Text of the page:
Work In Progress (WIP) and Little's Law

I recently made a small writeup concerning Work In Progress (WIP). I described that throughput is the results of the amount of work to be done divided by the time it takes to do the work. I threw the writeup out yesterday when I was pointed to Little's law, which is exactly what I was defining.

(Note that I have had experience with line based work since a child. I grew up on a dairy farm and we went from a simple stanchion barn to what is called a double herringbone with 4 stalls on each side. This was useful for two workers but when there was only one it was too much and we removed 1 stall from each side so that it was a double 3)

I am still reading about Little's law, but this much I have noticed:

The key to the Inventory = Throughput X Flow Time is consistency and lack of variability in units of measure.

Note that even using "cost" as the common unit it is still difficult to use in software development.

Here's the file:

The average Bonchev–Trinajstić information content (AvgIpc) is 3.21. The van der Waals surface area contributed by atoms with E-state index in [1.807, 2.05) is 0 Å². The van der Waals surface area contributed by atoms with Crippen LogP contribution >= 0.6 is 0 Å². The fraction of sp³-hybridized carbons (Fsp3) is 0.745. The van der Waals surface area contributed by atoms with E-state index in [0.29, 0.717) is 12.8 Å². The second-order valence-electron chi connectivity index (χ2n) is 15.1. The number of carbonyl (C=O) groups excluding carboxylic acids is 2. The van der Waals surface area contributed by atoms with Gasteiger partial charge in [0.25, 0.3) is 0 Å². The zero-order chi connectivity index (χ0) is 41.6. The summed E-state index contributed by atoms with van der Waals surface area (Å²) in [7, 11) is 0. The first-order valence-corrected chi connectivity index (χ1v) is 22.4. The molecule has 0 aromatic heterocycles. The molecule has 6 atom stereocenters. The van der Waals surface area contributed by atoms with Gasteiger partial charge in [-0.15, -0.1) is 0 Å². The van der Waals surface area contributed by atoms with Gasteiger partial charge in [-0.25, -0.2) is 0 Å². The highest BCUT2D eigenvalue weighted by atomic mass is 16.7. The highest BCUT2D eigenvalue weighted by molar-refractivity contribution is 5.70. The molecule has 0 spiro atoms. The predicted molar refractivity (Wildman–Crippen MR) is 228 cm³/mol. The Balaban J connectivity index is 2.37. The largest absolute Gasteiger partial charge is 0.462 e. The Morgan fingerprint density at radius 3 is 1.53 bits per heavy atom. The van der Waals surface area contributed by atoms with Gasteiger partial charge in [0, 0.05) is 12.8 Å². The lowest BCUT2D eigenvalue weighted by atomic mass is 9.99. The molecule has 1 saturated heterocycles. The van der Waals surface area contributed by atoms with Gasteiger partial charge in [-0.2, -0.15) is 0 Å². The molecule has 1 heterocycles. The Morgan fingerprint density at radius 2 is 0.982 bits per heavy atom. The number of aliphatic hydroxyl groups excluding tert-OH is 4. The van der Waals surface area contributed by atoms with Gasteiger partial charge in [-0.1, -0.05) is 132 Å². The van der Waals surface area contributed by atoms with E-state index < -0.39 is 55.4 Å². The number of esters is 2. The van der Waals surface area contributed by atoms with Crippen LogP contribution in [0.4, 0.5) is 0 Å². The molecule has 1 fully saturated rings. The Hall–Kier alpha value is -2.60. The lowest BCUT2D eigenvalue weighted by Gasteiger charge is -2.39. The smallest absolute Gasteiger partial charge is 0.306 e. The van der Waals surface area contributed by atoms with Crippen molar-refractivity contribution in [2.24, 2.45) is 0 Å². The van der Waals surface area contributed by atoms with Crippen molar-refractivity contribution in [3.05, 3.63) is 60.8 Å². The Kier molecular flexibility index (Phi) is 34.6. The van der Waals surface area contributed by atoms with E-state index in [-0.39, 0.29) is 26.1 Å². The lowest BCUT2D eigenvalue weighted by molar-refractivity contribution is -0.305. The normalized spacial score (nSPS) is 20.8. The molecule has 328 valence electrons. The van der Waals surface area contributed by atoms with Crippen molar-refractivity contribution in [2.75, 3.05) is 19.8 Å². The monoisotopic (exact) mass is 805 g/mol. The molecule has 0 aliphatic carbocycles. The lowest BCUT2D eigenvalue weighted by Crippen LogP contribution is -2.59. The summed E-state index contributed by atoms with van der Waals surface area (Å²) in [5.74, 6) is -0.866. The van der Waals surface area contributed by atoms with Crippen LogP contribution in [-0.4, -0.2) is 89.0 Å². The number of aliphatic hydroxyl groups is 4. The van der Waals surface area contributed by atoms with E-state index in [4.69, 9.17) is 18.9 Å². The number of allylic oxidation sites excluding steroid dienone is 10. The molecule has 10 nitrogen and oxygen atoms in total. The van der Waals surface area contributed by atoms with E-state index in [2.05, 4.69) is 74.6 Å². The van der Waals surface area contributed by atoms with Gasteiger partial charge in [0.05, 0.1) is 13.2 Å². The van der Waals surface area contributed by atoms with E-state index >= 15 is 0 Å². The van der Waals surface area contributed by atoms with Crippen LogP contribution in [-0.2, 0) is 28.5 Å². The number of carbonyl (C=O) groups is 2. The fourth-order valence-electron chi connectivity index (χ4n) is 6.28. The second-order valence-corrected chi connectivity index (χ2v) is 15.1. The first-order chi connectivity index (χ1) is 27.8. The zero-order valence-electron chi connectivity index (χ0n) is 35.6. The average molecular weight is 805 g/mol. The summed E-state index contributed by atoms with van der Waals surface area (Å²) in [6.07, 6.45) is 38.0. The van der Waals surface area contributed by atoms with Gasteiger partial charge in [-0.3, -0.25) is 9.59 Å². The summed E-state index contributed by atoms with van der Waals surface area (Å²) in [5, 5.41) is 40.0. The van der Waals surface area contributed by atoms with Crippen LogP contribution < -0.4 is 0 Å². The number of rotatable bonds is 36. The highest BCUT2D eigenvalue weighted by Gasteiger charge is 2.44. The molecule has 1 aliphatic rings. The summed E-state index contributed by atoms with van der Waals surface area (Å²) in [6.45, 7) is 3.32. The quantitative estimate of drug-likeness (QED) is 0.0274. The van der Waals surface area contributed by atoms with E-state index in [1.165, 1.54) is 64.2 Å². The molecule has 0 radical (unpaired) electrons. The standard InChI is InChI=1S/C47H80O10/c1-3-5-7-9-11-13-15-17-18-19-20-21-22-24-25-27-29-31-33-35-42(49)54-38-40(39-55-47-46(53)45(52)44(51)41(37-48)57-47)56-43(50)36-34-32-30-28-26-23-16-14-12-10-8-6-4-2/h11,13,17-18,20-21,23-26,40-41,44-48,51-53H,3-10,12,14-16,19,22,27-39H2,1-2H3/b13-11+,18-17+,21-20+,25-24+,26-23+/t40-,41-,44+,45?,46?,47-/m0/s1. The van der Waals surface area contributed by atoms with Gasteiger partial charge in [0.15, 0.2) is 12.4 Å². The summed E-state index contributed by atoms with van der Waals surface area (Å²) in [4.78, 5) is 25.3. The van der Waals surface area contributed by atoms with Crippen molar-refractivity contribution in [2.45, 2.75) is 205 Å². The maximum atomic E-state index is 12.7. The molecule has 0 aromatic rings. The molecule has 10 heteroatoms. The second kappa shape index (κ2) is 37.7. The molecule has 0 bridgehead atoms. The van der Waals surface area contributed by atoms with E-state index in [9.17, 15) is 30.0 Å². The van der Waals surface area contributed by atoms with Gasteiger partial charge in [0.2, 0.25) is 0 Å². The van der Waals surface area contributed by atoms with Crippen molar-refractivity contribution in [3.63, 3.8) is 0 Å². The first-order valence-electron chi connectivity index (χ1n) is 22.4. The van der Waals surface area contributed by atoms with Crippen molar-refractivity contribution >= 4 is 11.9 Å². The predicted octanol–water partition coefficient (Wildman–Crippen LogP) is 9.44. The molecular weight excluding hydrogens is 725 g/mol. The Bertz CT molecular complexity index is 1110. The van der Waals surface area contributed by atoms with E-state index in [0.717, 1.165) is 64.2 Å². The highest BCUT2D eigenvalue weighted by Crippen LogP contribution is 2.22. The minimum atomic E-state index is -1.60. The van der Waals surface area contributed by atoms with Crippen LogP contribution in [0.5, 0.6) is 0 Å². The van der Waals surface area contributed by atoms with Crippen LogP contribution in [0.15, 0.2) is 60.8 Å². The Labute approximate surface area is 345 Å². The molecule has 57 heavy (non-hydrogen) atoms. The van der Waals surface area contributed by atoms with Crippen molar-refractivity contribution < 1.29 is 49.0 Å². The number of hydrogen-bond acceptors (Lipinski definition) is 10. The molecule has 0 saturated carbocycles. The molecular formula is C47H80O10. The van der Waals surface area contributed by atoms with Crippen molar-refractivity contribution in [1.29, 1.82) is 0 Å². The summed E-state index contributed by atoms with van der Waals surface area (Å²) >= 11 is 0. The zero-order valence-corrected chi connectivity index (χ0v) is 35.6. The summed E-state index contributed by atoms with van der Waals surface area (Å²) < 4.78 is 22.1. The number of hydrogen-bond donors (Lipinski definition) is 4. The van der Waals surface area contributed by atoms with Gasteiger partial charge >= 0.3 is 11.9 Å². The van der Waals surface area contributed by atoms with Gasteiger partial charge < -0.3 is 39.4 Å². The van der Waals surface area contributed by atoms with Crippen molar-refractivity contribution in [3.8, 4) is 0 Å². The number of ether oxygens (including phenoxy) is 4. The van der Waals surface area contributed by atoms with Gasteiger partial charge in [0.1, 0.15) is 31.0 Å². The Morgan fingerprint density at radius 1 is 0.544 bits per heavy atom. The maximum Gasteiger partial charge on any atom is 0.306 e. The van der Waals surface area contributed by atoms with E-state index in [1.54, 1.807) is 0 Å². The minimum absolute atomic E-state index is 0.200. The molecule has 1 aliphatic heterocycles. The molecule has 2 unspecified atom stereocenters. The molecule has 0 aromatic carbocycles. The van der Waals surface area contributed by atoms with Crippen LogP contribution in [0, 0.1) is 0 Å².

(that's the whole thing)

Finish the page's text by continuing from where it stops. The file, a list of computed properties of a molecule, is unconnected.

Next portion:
Cost is unknown or varies.
Time is unknown or varies.
Complexity is unknown or varies.
Congestion is unknown or varies.
Bottlenecks are unknown or vary.

All of the above issues have been concerns of every software process and software estimation technique. But note that even the best techniques still give estimations.

Predictability is becoming (or maybe already is) the main selling point for software process. This is because if I were going to attempt to use Little's Law for software development I would have to bring software development into the realm of manufacturing and to do this I need predictability. In other words, I can do things to the software process to make it seem to fit better and then jump to the conclusion that if it fits well enough then Little's law still must hold.

If I could get every developer on my team to divide any task into equal chunks of work then I could apply Little's law. If any task no matter the size or difficulty can be divided, redivided, and re-redivided until it is a small and consistent chunk then I can apply Little's law. If the cost of subdividing large features is to much then I can argue that there should be no large features. I could argue no large features really means that all features can be delivered incrementally and therefore there is no need for any large features.